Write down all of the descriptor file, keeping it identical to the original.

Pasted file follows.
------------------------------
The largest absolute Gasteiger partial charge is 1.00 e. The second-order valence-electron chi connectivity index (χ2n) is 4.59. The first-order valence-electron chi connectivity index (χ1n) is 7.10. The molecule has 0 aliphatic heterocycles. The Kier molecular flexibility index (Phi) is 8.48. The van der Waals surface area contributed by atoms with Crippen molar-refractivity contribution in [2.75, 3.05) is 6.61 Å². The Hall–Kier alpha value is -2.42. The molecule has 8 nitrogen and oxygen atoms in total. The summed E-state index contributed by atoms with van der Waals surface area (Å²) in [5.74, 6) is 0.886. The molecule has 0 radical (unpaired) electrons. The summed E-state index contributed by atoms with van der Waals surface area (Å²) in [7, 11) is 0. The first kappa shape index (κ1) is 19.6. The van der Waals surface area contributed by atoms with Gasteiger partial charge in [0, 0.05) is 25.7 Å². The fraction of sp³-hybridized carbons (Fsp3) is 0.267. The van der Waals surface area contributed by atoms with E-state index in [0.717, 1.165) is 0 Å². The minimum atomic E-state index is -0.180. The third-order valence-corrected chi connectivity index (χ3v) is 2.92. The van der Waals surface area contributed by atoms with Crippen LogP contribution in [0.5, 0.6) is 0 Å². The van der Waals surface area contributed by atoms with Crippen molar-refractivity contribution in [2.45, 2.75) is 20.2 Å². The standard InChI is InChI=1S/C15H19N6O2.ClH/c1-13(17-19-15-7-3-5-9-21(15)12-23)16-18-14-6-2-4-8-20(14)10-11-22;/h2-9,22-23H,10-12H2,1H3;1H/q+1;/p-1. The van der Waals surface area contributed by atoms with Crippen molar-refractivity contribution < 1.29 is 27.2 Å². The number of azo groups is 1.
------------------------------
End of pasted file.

The largest absolute Gasteiger partial charge is 1.00 e. The second-order valence-electron chi connectivity index (χ2n) is 4.59. The first-order valence-electron chi connectivity index (χ1n) is 7.10. The molecule has 0 aliphatic heterocycles. The Kier molecular flexibility index (Phi) is 8.48. The van der Waals surface area contributed by atoms with Crippen molar-refractivity contribution in [2.75, 3.05) is 6.61 Å². The Hall–Kier alpha value is -2.42. The molecule has 8 nitrogen and oxygen atoms in total. The summed E-state index contributed by atoms with van der Waals surface area (Å²) in [5.74, 6) is 0.886. The molecule has 0 radical (unpaired) electrons. The summed E-state index contributed by atoms with van der Waals surface area (Å²) in [7, 11) is 0. The first kappa shape index (κ1) is 19.6. The van der Waals surface area contributed by atoms with Gasteiger partial charge in [0, 0.05) is 25.7 Å². The fraction of sp³-hybridized carbons (Fsp3) is 0.267. The van der Waals surface area contributed by atoms with E-state index in [0.717, 1.165) is 0 Å². The minimum atomic E-state index is -0.180. The third-order valence-corrected chi connectivity index (χ3v) is 2.92. The van der Waals surface area contributed by atoms with Crippen LogP contribution in [0.5, 0.6) is 0 Å². The van der Waals surface area contributed by atoms with Crippen molar-refractivity contribution in [2.45, 2.75) is 20.2 Å². The standard InChI is InChI=1S/C15H19N6O2.ClH/c1-13(17-19-15-7-3-5-9-21(15)12-23)16-18-14-6-2-4-8-20(14)10-11-22;/h2-9,22-23H,10-12H2,1H3;1H/q+1;/p-1. The van der Waals surface area contributed by atoms with Crippen molar-refractivity contribution < 1.29 is 27.2 Å². The number of azo groups is 1.